Plasmolysis: As water leaves the cell, plasma membrane shrinks away from cell wall. Cell may not die, but usually stops growing.
• Yeasts and molds: More resistant to high osmotic pressures.
• Staphylococci spp. that live on skin are fairly resistant to high osmotic pressure.
Three types of radiation kill microbes:
1. Ionizing Radiation: Gamma rays, X rays, electron beams, or higher energy rays. Have short wavelengths (less than 1 nm).
• Dislodge electrons from atoms and form ions.
• Cause mutations in DNA and produce peroxides.
• Used to sterilize pharmaceuticals and disposable medical supplies.
Disadvantages: Penetrates human tissues. May cause genetic mutations in humans.
2. Ultraviolet light (Non-ionizing Radiation) :Wavelength is longer than 1 nm. Damages DNA by producing thymine dimers, which cause mutations.
Used to disinfect operating rooms, Laboratories, nurseries, cafeterias.
Disadvantages: Damages skin, eyes. Doesn’t penetrate paper, glass, and cloth.
3. Microwave Radiation
• Wavelength ranges from 1 mm to 1 m.
• Heat is absorbed by water molecules.
• May kill vegetative cells in moist foods.
• Bacterial endospores, which do not contain water, are not damaged by microwave radiation.
Mechanisms of Action
Moist Heat, boiling
Kills vegetative bacterial cells and viruses Endospores survive
Moist Heat, Autoclaving
121°C at 15 p.s.i. for 30 min kills everything
Moist Heat, Pasteurization
Kills pathogens in food products
Dry Heat, Flaming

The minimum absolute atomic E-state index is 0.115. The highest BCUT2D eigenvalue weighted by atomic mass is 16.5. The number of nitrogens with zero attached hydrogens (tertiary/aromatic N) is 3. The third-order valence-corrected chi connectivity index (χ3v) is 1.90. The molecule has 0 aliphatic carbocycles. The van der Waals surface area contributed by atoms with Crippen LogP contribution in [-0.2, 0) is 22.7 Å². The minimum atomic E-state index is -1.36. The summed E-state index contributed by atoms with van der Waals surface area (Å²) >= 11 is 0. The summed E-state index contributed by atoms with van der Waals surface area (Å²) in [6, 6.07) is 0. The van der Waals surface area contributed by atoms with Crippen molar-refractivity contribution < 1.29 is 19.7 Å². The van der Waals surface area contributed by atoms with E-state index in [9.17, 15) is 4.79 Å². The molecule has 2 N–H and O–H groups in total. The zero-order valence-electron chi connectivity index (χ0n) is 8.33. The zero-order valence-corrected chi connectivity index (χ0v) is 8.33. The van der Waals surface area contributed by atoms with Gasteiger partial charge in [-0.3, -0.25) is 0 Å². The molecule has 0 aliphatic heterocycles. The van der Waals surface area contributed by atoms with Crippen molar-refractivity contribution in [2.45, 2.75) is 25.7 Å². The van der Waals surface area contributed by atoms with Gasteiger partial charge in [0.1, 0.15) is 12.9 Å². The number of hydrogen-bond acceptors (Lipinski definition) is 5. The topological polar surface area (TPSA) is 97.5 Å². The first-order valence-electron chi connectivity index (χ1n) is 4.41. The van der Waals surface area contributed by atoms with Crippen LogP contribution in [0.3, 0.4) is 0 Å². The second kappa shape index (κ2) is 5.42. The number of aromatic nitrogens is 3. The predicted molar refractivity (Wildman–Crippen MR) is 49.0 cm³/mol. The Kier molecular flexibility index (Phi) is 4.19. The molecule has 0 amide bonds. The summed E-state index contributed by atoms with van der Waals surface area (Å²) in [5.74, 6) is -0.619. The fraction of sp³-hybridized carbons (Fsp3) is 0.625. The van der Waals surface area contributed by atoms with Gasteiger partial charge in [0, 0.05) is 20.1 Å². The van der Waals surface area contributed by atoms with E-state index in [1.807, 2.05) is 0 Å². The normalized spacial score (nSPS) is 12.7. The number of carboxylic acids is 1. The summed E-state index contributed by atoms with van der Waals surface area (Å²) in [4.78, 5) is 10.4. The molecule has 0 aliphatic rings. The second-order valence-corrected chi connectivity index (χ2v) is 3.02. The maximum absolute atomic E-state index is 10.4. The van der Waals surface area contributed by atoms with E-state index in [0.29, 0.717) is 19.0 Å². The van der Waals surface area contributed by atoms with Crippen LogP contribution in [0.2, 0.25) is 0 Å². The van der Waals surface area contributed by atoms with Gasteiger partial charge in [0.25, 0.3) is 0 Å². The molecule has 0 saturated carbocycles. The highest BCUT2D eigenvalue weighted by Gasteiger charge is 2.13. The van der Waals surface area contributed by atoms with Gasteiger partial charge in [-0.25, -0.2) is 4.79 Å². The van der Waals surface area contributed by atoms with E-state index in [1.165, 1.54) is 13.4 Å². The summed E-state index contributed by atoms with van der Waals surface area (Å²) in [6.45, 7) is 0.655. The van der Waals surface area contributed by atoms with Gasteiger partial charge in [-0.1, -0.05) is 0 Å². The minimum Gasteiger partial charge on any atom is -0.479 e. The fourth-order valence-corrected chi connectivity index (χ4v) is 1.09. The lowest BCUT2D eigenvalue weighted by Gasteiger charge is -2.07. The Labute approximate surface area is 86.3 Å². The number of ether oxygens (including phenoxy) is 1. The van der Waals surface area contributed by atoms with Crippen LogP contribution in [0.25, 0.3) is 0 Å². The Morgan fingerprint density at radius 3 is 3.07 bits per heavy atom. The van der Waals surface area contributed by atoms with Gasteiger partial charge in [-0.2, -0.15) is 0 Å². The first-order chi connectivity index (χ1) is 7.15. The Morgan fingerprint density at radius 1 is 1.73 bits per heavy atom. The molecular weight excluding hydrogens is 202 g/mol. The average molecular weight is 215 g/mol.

Incineration of contaminants
Used for inoculating loop
Dry Heat, Hot air oven
Oxidation & Denatures proteins
170°C for 2 hours; Used for glassware & instrument sterilization
Separation of bacteria from liquid (HEPA: from air)
Used for heat sensitive liquids
Cold, Lyophilization (also desiccation)
Desiccation and low temperature
Used for food & drug preservation; Does not necessarily kill so used for Long-term storage of bacterial cultures
Decreased chemical reaction rate
Osmotic Pressure, Addition of salt or sugar
Plasmolysis of contaminants
Used in food preservation (less effective against fungi)
DNA damage (thymine dimers)
Used for sterilizing medical supplies
Strong vis. Light
• Resistant to inactivation
• Broadly active (killing pathogens)
• Not poisonous (or otherwise harmful)
• Penetrating (to pathogens)
• Not damaging to non-living materials
• Easy to work with
• Otherwise not unpleasant
1. Phenols and Phenolics:
• Phenol (carbolic acid) was first used by Lister as a disinfectant.
• Rarely used today because it is a skin irritant and has strong odor.
• Used in some throat sprays and lozenges.
• Phenolics are chemical derivatives of phenol Ex: Hexachlorophene, Triclosan, Lysol, soap
• Cresols: Derived from coal tar (Lysol).
• Biphenols: Effective against gram-positive staphylococci and streptococci. Used in nurseries. Excessive use in infants may cause neurological damage.
• Chlorhexidine is a relatively nontoxic skin antiseptic
• Destroy plasma membranes and denature proteins. can irritate skin, don’t kill endospores, and are corrosive to rubber and plastics
• Advantages: Stable, persist for long times, and remain active in the presence of organic compounds.
2. Halogens: Effective alone or in compounds.
• Tincture of iodine (alcohol solution) was one of first antiseptics used.
• Combines with amino acid tyrosine in proteins and denatures proteins.
• Stains skin and clothes, somewhat irritating.
• Iodophors: Compounds with iodine that are slow releasing, take several minutes to act. Used as skin antiseptic in surgery. Not effective against bacterial endospores. Betadine , Isodine
• When mixed in water forms hypochlorous acid: